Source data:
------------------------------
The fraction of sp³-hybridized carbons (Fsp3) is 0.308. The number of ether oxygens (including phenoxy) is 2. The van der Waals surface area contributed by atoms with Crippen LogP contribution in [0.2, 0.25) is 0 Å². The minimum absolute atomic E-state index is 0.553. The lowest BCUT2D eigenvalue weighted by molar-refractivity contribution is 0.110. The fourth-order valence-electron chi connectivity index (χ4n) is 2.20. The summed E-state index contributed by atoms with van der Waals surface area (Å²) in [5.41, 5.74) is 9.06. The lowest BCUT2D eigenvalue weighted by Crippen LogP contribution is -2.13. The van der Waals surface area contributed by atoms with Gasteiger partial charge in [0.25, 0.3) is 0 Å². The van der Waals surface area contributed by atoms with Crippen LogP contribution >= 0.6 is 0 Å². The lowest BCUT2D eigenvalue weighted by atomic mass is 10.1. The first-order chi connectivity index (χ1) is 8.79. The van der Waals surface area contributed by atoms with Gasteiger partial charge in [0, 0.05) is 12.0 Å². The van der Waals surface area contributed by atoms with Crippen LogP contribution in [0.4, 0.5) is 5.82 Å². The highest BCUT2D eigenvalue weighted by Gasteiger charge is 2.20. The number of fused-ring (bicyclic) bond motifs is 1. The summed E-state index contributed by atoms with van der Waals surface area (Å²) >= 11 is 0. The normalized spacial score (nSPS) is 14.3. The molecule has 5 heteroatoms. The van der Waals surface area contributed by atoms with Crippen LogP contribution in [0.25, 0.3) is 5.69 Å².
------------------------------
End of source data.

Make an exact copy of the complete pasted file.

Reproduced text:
The fraction of sp³-hybridized carbons (Fsp3) is 0.308. The number of ether oxygens (including phenoxy) is 2. The van der Waals surface area contributed by atoms with Crippen LogP contribution in [0.2, 0.25) is 0 Å². The minimum absolute atomic E-state index is 0.553. The lowest BCUT2D eigenvalue weighted by molar-refractivity contribution is 0.110. The fourth-order valence-electron chi connectivity index (χ4n) is 2.20. The summed E-state index contributed by atoms with van der Waals surface area (Å²) in [5.41, 5.74) is 9.06. The lowest BCUT2D eigenvalue weighted by Crippen LogP contribution is -2.13. The van der Waals surface area contributed by atoms with Gasteiger partial charge in [0.25, 0.3) is 0 Å². The van der Waals surface area contributed by atoms with Crippen LogP contribution >= 0.6 is 0 Å². The lowest BCUT2D eigenvalue weighted by atomic mass is 10.1. The first-order chi connectivity index (χ1) is 8.79. The van der Waals surface area contributed by atoms with Gasteiger partial charge in [0, 0.05) is 12.0 Å². The van der Waals surface area contributed by atoms with Crippen LogP contribution in [0.4, 0.5) is 5.82 Å². The highest BCUT2D eigenvalue weighted by Gasteiger charge is 2.20. The number of fused-ring (bicyclic) bond motifs is 1. The summed E-state index contributed by atoms with van der Waals surface area (Å²) >= 11 is 0. The normalized spacial score (nSPS) is 14.3. The molecule has 5 heteroatoms. The van der Waals surface area contributed by atoms with Crippen LogP contribution in [0.25, 0.3) is 5.69 Å².